Global Executives Admire Growth in China but Are Taking a Measured Approach to Conducting Business the Region
About half (51 percent) of global financial executives have little to no interest in accepting an investment from, or being acquired by, a Chinese company, according to a new survey of approximately 150 global financial consultants conducted by Merrill DataSite, the leading provider of virtual data room (VDR) solutions. Additionally, over one-third (34.2 percent) of respondents are unlikely to make an investment in, or acquire, a Chinese company in the next 12 – 18 months, and 24 percent remain undecided on this issue.
“Recent accounting scandals involving Chinese companies have become a growing concern on both sides of the Pacific. American businesses and investors are increasingly reticent about conducting business with and investing in both private and public Chinese companies,” noted Mitch Nussbaum, Partner and Chair of the Securities Practice Group at Loeb & Loeb, LLP, and a webinar panelist. “Similarly, Chinese companies are understandably concerned about reputational fallout and are carefully weighing the pros and cons of conducting business in the U.S. or listing on U.S. exchanges.”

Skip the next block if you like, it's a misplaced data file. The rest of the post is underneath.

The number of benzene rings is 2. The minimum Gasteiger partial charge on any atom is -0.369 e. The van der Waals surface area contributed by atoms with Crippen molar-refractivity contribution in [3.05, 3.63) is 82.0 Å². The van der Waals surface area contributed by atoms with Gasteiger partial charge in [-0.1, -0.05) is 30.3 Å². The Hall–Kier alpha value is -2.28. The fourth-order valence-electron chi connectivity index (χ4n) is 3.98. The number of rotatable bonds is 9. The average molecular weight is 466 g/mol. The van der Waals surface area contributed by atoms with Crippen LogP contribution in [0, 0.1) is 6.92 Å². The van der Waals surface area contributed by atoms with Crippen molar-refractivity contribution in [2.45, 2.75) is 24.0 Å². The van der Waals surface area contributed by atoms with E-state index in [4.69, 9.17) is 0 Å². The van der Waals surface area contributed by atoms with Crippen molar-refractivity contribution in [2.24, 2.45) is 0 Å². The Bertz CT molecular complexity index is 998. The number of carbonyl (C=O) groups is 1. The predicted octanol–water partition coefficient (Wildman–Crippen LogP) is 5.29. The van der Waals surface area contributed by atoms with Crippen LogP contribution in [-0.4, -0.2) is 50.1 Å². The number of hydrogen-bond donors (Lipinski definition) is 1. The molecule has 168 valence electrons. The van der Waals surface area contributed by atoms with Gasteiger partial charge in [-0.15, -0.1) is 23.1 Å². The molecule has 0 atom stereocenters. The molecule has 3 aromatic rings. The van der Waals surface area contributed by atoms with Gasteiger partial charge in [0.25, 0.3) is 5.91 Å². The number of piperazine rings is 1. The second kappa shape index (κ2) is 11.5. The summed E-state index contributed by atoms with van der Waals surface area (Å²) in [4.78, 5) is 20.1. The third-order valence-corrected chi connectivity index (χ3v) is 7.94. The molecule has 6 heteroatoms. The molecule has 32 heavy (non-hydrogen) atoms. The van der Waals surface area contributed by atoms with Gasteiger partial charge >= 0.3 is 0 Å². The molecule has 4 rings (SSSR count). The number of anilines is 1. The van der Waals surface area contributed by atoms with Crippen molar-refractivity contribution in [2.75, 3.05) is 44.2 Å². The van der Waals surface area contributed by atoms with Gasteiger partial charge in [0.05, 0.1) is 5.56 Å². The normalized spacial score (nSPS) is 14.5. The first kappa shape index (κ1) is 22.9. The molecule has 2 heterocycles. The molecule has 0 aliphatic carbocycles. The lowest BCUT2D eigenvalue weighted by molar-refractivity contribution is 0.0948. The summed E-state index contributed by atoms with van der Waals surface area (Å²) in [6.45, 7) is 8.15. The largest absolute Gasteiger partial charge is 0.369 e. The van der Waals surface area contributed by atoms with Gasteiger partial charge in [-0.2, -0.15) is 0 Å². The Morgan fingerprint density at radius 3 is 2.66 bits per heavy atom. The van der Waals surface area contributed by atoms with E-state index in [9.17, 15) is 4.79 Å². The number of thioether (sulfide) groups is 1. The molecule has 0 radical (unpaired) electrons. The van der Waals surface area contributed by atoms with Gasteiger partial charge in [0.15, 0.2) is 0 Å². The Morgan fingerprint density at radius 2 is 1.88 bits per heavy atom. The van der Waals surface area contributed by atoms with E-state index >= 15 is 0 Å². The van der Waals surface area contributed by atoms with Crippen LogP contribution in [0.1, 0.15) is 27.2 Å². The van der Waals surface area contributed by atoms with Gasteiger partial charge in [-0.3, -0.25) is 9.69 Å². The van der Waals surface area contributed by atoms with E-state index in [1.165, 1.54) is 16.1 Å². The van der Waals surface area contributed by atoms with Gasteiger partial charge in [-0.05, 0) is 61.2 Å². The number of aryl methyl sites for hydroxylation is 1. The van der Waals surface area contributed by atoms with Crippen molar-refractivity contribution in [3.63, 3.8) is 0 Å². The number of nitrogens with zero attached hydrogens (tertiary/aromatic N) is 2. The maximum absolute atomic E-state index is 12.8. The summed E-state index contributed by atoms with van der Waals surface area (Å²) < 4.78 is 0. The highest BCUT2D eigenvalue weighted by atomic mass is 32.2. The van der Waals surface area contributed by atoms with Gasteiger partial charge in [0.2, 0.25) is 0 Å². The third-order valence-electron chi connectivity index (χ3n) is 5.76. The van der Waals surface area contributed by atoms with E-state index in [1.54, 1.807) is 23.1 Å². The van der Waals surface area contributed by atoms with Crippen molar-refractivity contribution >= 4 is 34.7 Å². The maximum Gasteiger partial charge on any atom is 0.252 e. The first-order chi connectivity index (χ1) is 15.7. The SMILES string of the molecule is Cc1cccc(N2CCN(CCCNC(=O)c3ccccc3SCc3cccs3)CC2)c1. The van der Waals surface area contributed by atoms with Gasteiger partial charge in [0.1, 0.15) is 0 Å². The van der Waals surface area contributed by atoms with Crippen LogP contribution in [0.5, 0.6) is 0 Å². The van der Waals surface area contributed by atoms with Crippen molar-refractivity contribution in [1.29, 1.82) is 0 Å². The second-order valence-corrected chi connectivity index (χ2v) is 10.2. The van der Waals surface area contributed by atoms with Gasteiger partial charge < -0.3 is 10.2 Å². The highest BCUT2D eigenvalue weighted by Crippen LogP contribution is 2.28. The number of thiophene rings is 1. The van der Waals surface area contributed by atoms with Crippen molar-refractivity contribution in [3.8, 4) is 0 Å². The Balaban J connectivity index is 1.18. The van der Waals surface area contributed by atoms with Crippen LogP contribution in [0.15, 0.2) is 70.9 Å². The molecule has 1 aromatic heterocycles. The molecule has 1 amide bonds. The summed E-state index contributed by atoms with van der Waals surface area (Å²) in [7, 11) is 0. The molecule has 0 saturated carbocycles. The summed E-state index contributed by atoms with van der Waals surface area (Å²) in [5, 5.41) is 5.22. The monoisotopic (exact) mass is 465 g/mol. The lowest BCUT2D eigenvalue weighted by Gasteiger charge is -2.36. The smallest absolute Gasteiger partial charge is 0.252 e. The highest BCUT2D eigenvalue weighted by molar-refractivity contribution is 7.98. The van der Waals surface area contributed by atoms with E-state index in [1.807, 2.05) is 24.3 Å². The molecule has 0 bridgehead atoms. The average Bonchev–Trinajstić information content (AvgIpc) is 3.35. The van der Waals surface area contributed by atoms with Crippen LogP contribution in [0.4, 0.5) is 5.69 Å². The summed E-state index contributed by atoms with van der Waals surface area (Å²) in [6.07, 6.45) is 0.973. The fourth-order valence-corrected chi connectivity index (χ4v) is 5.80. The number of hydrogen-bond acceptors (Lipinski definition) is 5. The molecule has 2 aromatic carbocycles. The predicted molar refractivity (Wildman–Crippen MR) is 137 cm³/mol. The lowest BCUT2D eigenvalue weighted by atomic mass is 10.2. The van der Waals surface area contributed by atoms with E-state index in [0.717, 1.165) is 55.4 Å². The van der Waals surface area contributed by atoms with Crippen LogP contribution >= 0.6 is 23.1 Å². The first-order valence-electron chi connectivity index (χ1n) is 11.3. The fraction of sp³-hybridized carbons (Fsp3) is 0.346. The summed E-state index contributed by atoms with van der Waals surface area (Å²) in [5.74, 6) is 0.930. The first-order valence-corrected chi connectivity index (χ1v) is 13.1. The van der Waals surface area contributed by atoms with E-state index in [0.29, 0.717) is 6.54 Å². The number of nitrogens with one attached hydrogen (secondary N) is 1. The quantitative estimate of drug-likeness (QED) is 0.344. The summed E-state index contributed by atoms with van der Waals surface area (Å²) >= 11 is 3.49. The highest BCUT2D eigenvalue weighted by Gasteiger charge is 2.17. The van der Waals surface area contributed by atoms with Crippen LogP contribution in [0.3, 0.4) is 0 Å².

“At least in the short term, the ‘shine’ of Chinese companies has certainly diminished. While some of the issues are real and need to be addressed, others are issues of perception and cultural difference,” commented Grant Miller, managing director and co-head of the Equity Capital Markets Group at Cowen & Company. “Currently, many Chinese companies are trading at a discount even though they are highly profitable and growing very rapidly.”
The polling results also revealed that global finance executives (59.3 percent) believe factors other than the Chinese government are to blame for the recent accounting scandals which have affected Chinese listed companies. The listed companies and their management teams got the vast majority of votes, with 48.1 percent holding them responsible for recent scandals.
“The reticence of the U.S. business community to invest with or in Chinese companies comes from fundamental cultural differences,” explains Jim Feltman, National Co-Leader of Litigation, Investigative & Intelligence Services at Mesirow Financial Consulting. “There are significant differences in cultural and business models between U.S. listed companies and their Chinese counterparts, which has recently come to a head and created a decline in investor interest in these companies.”
Respondents were divided over the industries in China that they consider the most susceptible to fraud. Financial services was, in their opinion, the most vulnerable, with 40.4 percent of the vote, followed by agriculture and manufacturing, and media, telecom and technology each garnering 19.8 percent of the vote.
Responses were drawn from survey questions posed during a worldwide webinar on October 5th, 2011 called, “China’s Red Flag: A discussion about what Chinese companies need to do to overcome issues surrounding transparency and credibility with the global investor community.” You can access the recorded session using this link: http://online.kcsa.com/mdatasite/webinar_arch.php?id=6.